Expecting the successful test results of the new engine and predicting a high level of demand for new airliners, Boeing management in March 1981 announced the start of production of new aircraft. Testing of the CFM56-3 engine began in March 1982, and in February of the following year, flight tests were started aboard the Boeing 707. The first Boeing engines delivered were immediately installed on the 737-300 prototype, but certain problems were identified during this process. The fact was that when the Boeing 737 was just starting to be designed, it was created for smaller JT8D engines, which were mounted directly under the wing, without pylons, which made it possible to make the struts of the main landing gear quite short. With the “thicker” CFM56 engine, the distance between its lower part and the ground became quite small, which did not meet the safety requirements. Therefore, designers placed the auxiliary equipment and assemblies on the side of the engine, due to which the engine nacelles of the 737-300 airliner acquired the characteristic shape of an oval elongated to the sides, but a more serious alteration of the wing and landing gear designs was avoided.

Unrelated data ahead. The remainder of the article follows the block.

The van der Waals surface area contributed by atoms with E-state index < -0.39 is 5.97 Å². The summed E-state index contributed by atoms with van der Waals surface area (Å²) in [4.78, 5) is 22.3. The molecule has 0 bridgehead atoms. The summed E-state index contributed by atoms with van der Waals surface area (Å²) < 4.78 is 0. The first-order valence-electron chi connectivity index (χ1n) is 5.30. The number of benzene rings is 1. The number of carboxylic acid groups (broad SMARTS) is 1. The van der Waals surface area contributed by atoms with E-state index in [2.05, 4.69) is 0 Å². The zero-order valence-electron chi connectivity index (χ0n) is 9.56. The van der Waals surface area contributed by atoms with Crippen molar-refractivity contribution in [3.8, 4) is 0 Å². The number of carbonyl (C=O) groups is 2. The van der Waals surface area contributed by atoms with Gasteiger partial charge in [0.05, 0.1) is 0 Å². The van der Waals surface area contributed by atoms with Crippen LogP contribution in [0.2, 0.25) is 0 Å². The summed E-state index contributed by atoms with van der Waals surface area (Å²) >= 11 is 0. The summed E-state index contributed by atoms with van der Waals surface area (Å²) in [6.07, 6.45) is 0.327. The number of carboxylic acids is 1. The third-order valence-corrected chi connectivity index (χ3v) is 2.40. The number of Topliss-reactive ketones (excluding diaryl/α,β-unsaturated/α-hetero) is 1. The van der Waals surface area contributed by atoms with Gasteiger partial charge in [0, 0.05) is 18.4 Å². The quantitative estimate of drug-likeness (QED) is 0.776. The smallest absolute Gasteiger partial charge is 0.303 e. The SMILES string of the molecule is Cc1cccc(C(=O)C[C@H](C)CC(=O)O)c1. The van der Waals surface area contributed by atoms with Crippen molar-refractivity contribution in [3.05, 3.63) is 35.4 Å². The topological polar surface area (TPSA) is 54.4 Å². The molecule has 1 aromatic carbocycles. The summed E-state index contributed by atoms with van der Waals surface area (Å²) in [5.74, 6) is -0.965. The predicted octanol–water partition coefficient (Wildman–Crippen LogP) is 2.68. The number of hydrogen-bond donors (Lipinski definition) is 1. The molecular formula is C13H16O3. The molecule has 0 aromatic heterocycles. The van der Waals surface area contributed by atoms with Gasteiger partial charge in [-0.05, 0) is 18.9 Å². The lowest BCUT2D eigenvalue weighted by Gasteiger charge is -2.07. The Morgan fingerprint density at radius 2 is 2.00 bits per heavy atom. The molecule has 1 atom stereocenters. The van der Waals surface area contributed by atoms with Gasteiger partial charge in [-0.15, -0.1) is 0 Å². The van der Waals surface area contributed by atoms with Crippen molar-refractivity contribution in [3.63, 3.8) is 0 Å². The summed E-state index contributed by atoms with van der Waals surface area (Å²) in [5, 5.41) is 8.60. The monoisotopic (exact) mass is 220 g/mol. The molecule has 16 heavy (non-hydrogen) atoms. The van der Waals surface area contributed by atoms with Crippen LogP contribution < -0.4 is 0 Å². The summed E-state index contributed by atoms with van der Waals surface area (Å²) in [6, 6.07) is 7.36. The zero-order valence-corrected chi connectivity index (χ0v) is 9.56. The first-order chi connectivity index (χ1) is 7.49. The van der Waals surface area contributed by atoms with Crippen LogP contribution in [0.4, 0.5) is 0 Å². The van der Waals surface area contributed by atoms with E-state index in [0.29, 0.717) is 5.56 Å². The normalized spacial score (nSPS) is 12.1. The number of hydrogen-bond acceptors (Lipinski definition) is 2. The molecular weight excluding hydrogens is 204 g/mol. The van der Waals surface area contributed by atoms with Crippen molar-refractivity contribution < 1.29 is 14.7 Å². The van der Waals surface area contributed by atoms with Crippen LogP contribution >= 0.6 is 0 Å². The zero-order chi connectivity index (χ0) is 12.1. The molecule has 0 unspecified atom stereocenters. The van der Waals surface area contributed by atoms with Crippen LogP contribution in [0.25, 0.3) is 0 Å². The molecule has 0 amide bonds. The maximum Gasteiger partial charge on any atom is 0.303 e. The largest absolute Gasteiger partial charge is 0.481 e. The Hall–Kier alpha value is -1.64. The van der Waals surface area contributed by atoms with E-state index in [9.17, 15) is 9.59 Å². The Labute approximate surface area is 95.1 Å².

On February 24, 1984, the first 737-300 aircraft equipped with CFM56-3 engines took off for the first time, the second aircraft joined the flight test program on March 2, and the certification program was completed on November 14. Two weeks later, the first delivery was carried out – the first recipient of the new modification of the liner was the Texas company Southwest Airlines. On December 7 of the same year, the new machine completed its first commercial flight.
The Boeing company had to make a lot of efforts to try to support both the sale of the 200th model and the new modification. As of March 31, 1990, 948 new airliners were sold, of which 602 were already delivered.
The competitor, the Douglas company, could offer at the same time only a few modified versions of the MD-80 airliner equipped with JT8D engines – the newly-received MD-90 engines entered the market with a rather considerable delay. The Boeing 737-300 has truly gained worldwide recognition.